I've been a fan of that series from the very first show. But perhaps not why you'd think.
Earl was everything I've been brought up to believe an angel wasn't. So, a little mind-stretching is good: it's why I enjoy select science fiction/fantasy. It's that genre enjoyment that allowed me to enjoy this show without actually believing in angels or an actively interfering deity.
I finally am a fan of Holly Hunter. I didn't appreciate her earlier stuff, but this was different, and her acting skills were up to the part. Grace was hard to like at times, but the complications in the plot and the dogged pursuit of the bad guys kept me interested. Mystery/crime fiction is my other favorite genre. But I learned to care about her character, whether or not I approved of what she was doing in her personal life. I came to appreciate the change, however hard-fought-against, in what she believed.
I watched the two-hour finale last night, and it kept me from sleeping well all night. I knew it would as soon as I hit "off". It still rides with me, hitching along behind my thoughts as I go through my day, popping up in "mind-free" moments. The thing is, I can see why it ended the way it did, why she made the choice she did, why the writers had to finish it that way. Sometimes the ultimate sacrifice is the only way to achieve your goal, and Grace was shown that when she gave up and took a breath under water. So, in order to kill the personification of evil, she had to allow herself to be killed as well. (Hey, did anybody else notice that the bags of letters survived the explosion intact?)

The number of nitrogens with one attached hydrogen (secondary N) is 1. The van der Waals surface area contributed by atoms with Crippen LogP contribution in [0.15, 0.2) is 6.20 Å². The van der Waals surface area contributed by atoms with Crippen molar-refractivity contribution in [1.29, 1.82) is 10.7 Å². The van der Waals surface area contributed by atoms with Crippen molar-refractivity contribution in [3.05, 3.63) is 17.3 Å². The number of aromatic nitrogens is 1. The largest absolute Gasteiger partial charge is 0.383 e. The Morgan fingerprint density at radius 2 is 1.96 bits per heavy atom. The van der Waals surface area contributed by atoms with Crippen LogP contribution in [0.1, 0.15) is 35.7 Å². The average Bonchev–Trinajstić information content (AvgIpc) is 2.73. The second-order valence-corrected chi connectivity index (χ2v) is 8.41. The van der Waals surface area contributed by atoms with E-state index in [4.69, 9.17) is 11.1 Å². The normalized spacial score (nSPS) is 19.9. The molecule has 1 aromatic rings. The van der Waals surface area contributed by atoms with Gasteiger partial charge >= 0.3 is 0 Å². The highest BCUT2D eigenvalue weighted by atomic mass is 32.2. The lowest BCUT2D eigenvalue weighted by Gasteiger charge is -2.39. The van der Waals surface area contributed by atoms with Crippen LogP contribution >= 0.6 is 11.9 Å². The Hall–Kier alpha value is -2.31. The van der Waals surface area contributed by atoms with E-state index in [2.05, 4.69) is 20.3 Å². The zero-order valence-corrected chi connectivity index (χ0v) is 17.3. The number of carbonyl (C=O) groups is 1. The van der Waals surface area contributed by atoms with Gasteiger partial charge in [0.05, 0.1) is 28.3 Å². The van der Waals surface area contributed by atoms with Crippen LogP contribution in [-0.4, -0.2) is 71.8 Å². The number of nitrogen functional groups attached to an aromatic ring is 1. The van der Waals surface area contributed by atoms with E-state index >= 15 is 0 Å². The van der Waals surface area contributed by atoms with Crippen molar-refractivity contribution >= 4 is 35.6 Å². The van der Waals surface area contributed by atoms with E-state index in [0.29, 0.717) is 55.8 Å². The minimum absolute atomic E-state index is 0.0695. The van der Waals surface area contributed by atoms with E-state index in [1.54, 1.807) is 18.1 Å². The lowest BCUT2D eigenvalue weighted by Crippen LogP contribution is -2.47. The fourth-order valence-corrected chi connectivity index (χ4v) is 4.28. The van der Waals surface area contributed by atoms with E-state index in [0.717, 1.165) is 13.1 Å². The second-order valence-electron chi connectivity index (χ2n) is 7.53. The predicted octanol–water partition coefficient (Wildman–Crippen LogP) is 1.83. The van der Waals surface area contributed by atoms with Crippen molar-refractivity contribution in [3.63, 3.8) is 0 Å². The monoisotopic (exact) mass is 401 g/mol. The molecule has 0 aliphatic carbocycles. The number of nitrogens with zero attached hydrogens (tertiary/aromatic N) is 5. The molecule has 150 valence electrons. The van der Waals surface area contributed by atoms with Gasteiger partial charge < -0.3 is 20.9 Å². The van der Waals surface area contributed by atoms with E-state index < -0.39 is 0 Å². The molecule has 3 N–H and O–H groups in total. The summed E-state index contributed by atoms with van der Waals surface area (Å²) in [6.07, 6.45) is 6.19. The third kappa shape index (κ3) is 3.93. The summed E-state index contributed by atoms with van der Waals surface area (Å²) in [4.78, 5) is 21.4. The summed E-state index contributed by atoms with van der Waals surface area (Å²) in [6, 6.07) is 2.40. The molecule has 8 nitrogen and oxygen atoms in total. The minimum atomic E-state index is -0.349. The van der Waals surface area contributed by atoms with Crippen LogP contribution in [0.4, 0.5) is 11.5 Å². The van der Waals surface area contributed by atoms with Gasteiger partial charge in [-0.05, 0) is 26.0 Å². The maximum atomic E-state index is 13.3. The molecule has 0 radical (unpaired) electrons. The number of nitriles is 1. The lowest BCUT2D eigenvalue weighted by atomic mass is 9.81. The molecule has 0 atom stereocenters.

It was the final moments, where each character saluted her body as it was carried by, that told the story of what was happening to each of them. That usually has me in tears, but not last night. Last night I was struck by the last moment, when Ham threw away the ring, and Earl just watched. This is what I kept reviewing in my sleep. I still haven't decided why it ended just that way. Or why that particular moment sticks with me the way it does. But it does.